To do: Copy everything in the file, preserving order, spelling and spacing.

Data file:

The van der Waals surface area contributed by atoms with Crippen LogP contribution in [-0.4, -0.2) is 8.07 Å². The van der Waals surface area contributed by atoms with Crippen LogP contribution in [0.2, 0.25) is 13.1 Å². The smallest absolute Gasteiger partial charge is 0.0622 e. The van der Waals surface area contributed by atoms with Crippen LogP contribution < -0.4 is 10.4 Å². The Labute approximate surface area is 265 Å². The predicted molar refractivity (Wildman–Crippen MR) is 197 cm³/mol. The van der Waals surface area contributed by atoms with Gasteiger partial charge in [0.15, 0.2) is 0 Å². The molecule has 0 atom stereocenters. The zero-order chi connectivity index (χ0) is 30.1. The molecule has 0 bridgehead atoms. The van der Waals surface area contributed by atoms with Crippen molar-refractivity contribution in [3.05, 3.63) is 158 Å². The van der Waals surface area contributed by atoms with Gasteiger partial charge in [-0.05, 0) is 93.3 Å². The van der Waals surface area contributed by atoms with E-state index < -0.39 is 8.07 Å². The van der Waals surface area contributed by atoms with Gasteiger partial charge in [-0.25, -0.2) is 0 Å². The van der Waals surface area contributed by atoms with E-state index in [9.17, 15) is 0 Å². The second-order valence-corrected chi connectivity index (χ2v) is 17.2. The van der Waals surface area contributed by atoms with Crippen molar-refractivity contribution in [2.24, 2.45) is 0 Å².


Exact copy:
The van der Waals surface area contributed by atoms with Crippen LogP contribution in [-0.4, -0.2) is 8.07 Å². The van der Waals surface area contributed by atoms with Crippen LogP contribution in [0.2, 0.25) is 13.1 Å². The smallest absolute Gasteiger partial charge is 0.0622 e. The van der Waals surface area contributed by atoms with Crippen LogP contribution < -0.4 is 10.4 Å². The Labute approximate surface area is 265 Å². The predicted molar refractivity (Wildman–Crippen MR) is 197 cm³/mol. The van der Waals surface area contributed by atoms with Gasteiger partial charge in [0.15, 0.2) is 0 Å². The molecule has 0 atom stereocenters. The zero-order chi connectivity index (χ0) is 30.1. The molecule has 0 bridgehead atoms. The van der Waals surface area contributed by atoms with Crippen molar-refractivity contribution in [3.05, 3.63) is 158 Å². The van der Waals surface area contributed by atoms with Gasteiger partial charge in [-0.05, 0) is 93.3 Å². The van der Waals surface area contributed by atoms with E-state index < -0.39 is 8.07 Å². The van der Waals surface area contributed by atoms with Gasteiger partial charge in [-0.25, -0.2) is 0 Å². The van der Waals surface area contributed by atoms with E-state index in [9.17, 15) is 0 Å². The second-order valence-corrected chi connectivity index (χ2v) is 17.2. The van der Waals surface area contributed by atoms with Crippen molar-refractivity contribution in [2.24, 2.45) is 0 Å².